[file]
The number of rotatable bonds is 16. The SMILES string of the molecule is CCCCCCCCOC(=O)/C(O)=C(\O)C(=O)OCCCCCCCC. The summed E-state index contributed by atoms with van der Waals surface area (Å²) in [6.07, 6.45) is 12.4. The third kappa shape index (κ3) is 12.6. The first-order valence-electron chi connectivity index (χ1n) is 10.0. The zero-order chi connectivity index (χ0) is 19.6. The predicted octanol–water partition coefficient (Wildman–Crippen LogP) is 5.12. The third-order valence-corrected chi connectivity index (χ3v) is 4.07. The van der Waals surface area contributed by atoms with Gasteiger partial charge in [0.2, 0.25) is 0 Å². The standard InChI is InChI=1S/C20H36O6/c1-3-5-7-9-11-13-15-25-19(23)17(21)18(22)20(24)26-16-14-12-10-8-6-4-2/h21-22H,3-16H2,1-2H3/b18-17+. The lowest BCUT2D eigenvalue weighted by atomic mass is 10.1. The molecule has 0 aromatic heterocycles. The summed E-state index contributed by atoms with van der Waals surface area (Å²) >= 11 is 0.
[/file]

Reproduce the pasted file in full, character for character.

The number of rotatable bonds is 16. The SMILES string of the molecule is CCCCCCCCOC(=O)/C(O)=C(\O)C(=O)OCCCCCCCC. The summed E-state index contributed by atoms with van der Waals surface area (Å²) in [6.07, 6.45) is 12.4. The third kappa shape index (κ3) is 12.6. The first-order valence-electron chi connectivity index (χ1n) is 10.0. The zero-order chi connectivity index (χ0) is 19.6. The predicted octanol–water partition coefficient (Wildman–Crippen LogP) is 5.12. The third-order valence-corrected chi connectivity index (χ3v) is 4.07. The van der Waals surface area contributed by atoms with Gasteiger partial charge in [0.2, 0.25) is 0 Å². The standard InChI is InChI=1S/C20H36O6/c1-3-5-7-9-11-13-15-25-19(23)17(21)18(22)20(24)26-16-14-12-10-8-6-4-2/h21-22H,3-16H2,1-2H3/b18-17+. The lowest BCUT2D eigenvalue weighted by atomic mass is 10.1. The molecule has 0 aromatic heterocycles. The summed E-state index contributed by atoms with van der Waals surface area (Å²) >= 11 is 0.